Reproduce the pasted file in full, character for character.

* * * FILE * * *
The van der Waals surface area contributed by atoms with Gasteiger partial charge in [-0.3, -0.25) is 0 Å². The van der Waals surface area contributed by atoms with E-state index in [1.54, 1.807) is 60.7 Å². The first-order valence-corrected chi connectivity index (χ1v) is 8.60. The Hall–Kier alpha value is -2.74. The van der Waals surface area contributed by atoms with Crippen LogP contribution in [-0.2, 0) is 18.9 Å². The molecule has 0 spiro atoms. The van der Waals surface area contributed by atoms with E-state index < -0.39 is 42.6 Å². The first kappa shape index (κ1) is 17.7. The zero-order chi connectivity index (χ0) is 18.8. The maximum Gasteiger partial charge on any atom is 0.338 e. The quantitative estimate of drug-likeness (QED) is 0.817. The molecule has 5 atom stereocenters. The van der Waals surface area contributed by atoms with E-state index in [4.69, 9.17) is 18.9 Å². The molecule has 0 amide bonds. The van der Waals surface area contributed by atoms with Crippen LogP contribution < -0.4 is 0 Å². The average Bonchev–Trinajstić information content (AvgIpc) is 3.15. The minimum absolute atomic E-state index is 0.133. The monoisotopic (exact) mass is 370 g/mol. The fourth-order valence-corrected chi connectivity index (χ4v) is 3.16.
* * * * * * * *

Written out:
The van der Waals surface area contributed by atoms with Gasteiger partial charge in [-0.3, -0.25) is 0 Å². The van der Waals surface area contributed by atoms with E-state index in [1.54, 1.807) is 60.7 Å². The first-order valence-corrected chi connectivity index (χ1v) is 8.60. The Hall–Kier alpha value is -2.74. The van der Waals surface area contributed by atoms with Crippen LogP contribution in [-0.2, 0) is 18.9 Å². The molecule has 0 spiro atoms. The van der Waals surface area contributed by atoms with E-state index < -0.39 is 42.6 Å². The first kappa shape index (κ1) is 17.7. The zero-order chi connectivity index (χ0) is 18.8. The maximum Gasteiger partial charge on any atom is 0.338 e. The quantitative estimate of drug-likeness (QED) is 0.817. The molecule has 5 atom stereocenters. The van der Waals surface area contributed by atoms with E-state index in [4.69, 9.17) is 18.9 Å². The molecule has 0 amide bonds. The van der Waals surface area contributed by atoms with Crippen LogP contribution < -0.4 is 0 Å². The average Bonchev–Trinajstić information content (AvgIpc) is 3.15. The minimum absolute atomic E-state index is 0.133. The monoisotopic (exact) mass is 370 g/mol. The fourth-order valence-corrected chi connectivity index (χ4v) is 3.16.